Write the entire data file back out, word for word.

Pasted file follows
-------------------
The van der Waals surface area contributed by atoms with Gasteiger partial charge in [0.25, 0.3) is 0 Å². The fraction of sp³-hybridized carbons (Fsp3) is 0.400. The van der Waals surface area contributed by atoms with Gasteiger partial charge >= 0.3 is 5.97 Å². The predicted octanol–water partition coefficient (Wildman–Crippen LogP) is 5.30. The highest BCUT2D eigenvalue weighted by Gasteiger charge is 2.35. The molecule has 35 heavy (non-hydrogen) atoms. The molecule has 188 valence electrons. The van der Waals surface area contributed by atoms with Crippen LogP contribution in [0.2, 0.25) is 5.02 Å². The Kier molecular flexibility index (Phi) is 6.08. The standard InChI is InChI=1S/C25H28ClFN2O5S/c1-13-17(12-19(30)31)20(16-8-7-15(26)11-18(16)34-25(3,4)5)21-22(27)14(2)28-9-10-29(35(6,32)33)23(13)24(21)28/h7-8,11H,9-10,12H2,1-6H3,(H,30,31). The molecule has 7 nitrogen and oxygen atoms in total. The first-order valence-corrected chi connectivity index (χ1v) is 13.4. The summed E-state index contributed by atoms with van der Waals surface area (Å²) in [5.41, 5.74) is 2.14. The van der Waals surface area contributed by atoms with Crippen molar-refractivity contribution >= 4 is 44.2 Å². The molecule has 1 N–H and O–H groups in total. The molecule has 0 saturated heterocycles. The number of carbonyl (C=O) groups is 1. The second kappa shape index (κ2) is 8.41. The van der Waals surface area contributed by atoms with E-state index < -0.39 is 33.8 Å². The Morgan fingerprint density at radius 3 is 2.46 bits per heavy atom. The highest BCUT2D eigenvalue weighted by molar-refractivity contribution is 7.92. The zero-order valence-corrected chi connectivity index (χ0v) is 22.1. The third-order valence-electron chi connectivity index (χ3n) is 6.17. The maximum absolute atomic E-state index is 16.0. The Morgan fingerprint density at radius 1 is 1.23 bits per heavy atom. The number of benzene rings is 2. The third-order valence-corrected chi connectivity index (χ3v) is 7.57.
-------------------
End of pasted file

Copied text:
The van der Waals surface area contributed by atoms with Gasteiger partial charge in [0.25, 0.3) is 0 Å². The fraction of sp³-hybridized carbons (Fsp3) is 0.400. The van der Waals surface area contributed by atoms with Gasteiger partial charge >= 0.3 is 5.97 Å². The predicted octanol–water partition coefficient (Wildman–Crippen LogP) is 5.30. The highest BCUT2D eigenvalue weighted by Gasteiger charge is 2.35. The molecule has 35 heavy (non-hydrogen) atoms. The molecule has 188 valence electrons. The van der Waals surface area contributed by atoms with Crippen LogP contribution in [0.2, 0.25) is 5.02 Å². The Kier molecular flexibility index (Phi) is 6.08. The standard InChI is InChI=1S/C25H28ClFN2O5S/c1-13-17(12-19(30)31)20(16-8-7-15(26)11-18(16)34-25(3,4)5)21-22(27)14(2)28-9-10-29(35(6,32)33)23(13)24(21)28/h7-8,11H,9-10,12H2,1-6H3,(H,30,31). The molecule has 7 nitrogen and oxygen atoms in total. The first-order valence-corrected chi connectivity index (χ1v) is 13.4. The summed E-state index contributed by atoms with van der Waals surface area (Å²) in [5.41, 5.74) is 2.14. The van der Waals surface area contributed by atoms with Crippen molar-refractivity contribution >= 4 is 44.2 Å². The molecule has 1 N–H and O–H groups in total. The molecule has 0 saturated heterocycles. The number of carbonyl (C=O) groups is 1. The second kappa shape index (κ2) is 8.41. The van der Waals surface area contributed by atoms with E-state index < -0.39 is 33.8 Å². The Morgan fingerprint density at radius 3 is 2.46 bits per heavy atom. The highest BCUT2D eigenvalue weighted by molar-refractivity contribution is 7.92. The zero-order valence-corrected chi connectivity index (χ0v) is 22.1. The third-order valence-electron chi connectivity index (χ3n) is 6.17. The maximum absolute atomic E-state index is 16.0. The Morgan fingerprint density at radius 1 is 1.23 bits per heavy atom. The number of benzene rings is 2. The third-order valence-corrected chi connectivity index (χ3v) is 7.57.